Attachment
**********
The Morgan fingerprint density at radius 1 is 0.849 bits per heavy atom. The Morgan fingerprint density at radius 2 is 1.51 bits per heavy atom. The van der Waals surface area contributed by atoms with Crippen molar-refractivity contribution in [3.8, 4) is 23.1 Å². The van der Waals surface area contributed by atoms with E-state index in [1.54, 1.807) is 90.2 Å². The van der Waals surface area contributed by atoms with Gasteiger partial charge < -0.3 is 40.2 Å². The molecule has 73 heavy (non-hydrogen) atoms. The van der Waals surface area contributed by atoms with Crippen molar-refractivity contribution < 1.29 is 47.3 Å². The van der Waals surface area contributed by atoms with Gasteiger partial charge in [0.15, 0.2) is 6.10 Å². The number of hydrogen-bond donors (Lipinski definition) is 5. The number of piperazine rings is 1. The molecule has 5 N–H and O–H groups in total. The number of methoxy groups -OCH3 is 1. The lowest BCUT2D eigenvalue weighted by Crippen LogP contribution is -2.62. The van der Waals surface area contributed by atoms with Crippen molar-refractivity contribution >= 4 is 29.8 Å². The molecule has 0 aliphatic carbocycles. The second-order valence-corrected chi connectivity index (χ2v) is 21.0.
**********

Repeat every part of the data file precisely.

The Morgan fingerprint density at radius 1 is 0.849 bits per heavy atom. The Morgan fingerprint density at radius 2 is 1.51 bits per heavy atom. The van der Waals surface area contributed by atoms with Crippen molar-refractivity contribution in [3.8, 4) is 23.1 Å². The van der Waals surface area contributed by atoms with E-state index in [1.54, 1.807) is 90.2 Å². The van der Waals surface area contributed by atoms with Gasteiger partial charge < -0.3 is 40.2 Å². The molecule has 73 heavy (non-hydrogen) atoms. The van der Waals surface area contributed by atoms with Crippen molar-refractivity contribution < 1.29 is 47.3 Å². The van der Waals surface area contributed by atoms with Gasteiger partial charge in [0.15, 0.2) is 6.10 Å². The number of hydrogen-bond donors (Lipinski definition) is 5. The number of piperazine rings is 1. The molecule has 5 N–H and O–H groups in total. The number of methoxy groups -OCH3 is 1. The lowest BCUT2D eigenvalue weighted by Crippen LogP contribution is -2.62. The van der Waals surface area contributed by atoms with Crippen molar-refractivity contribution >= 4 is 29.8 Å². The molecule has 0 aliphatic carbocycles. The second-order valence-corrected chi connectivity index (χ2v) is 21.0.